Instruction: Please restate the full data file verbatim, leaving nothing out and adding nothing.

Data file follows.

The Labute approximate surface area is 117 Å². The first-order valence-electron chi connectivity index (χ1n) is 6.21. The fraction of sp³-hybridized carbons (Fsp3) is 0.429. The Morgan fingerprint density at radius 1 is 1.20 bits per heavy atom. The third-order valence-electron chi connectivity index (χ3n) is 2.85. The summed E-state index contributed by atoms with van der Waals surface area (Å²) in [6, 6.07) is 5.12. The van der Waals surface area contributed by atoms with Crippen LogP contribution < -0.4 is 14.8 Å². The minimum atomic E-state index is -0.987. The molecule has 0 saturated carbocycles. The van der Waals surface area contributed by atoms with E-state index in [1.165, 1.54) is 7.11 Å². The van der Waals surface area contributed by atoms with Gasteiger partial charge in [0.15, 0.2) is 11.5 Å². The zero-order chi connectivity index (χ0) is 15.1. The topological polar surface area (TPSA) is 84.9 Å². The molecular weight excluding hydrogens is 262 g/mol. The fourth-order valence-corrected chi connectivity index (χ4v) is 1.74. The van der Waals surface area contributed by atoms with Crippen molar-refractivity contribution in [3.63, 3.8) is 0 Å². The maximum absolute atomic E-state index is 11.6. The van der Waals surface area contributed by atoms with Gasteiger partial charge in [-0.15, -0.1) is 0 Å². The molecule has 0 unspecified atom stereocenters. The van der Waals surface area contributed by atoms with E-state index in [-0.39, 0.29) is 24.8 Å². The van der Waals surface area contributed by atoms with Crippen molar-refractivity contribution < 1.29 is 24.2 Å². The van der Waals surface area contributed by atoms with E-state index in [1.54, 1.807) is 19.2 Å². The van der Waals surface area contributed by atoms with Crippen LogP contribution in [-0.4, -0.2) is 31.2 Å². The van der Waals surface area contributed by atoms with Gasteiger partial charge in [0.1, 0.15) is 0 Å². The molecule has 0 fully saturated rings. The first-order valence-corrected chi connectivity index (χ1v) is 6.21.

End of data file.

The Labute approximate surface area is 117 Å². The first-order valence-electron chi connectivity index (χ1n) is 6.21. The fraction of sp³-hybridized carbons (Fsp3) is 0.429. The Morgan fingerprint density at radius 1 is 1.20 bits per heavy atom. The third-order valence-electron chi connectivity index (χ3n) is 2.85. The summed E-state index contributed by atoms with van der Waals surface area (Å²) in [6, 6.07) is 5.12. The van der Waals surface area contributed by atoms with Crippen LogP contribution < -0.4 is 14.8 Å². The minimum atomic E-state index is -0.987. The molecule has 0 saturated carbocycles. The van der Waals surface area contributed by atoms with E-state index in [1.165, 1.54) is 7.11 Å². The van der Waals surface area contributed by atoms with Gasteiger partial charge in [0.15, 0.2) is 11.5 Å². The zero-order chi connectivity index (χ0) is 15.1. The topological polar surface area (TPSA) is 84.9 Å². The molecular weight excluding hydrogens is 262 g/mol. The fourth-order valence-corrected chi connectivity index (χ4v) is 1.74. The van der Waals surface area contributed by atoms with Crippen molar-refractivity contribution in [3.63, 3.8) is 0 Å². The maximum absolute atomic E-state index is 11.6. The van der Waals surface area contributed by atoms with Gasteiger partial charge in [-0.15, -0.1) is 0 Å². The molecule has 0 unspecified atom stereocenters. The van der Waals surface area contributed by atoms with E-state index in [-0.39, 0.29) is 24.8 Å². The van der Waals surface area contributed by atoms with Crippen molar-refractivity contribution < 1.29 is 24.2 Å². The van der Waals surface area contributed by atoms with E-state index in [1.54, 1.807) is 19.2 Å². The van der Waals surface area contributed by atoms with Crippen LogP contribution in [-0.4, -0.2) is 31.2 Å². The van der Waals surface area contributed by atoms with Gasteiger partial charge in [0.1, 0.15) is 0 Å². The molecule has 0 fully saturated rings. The first-order valence-corrected chi connectivity index (χ1v) is 6.21.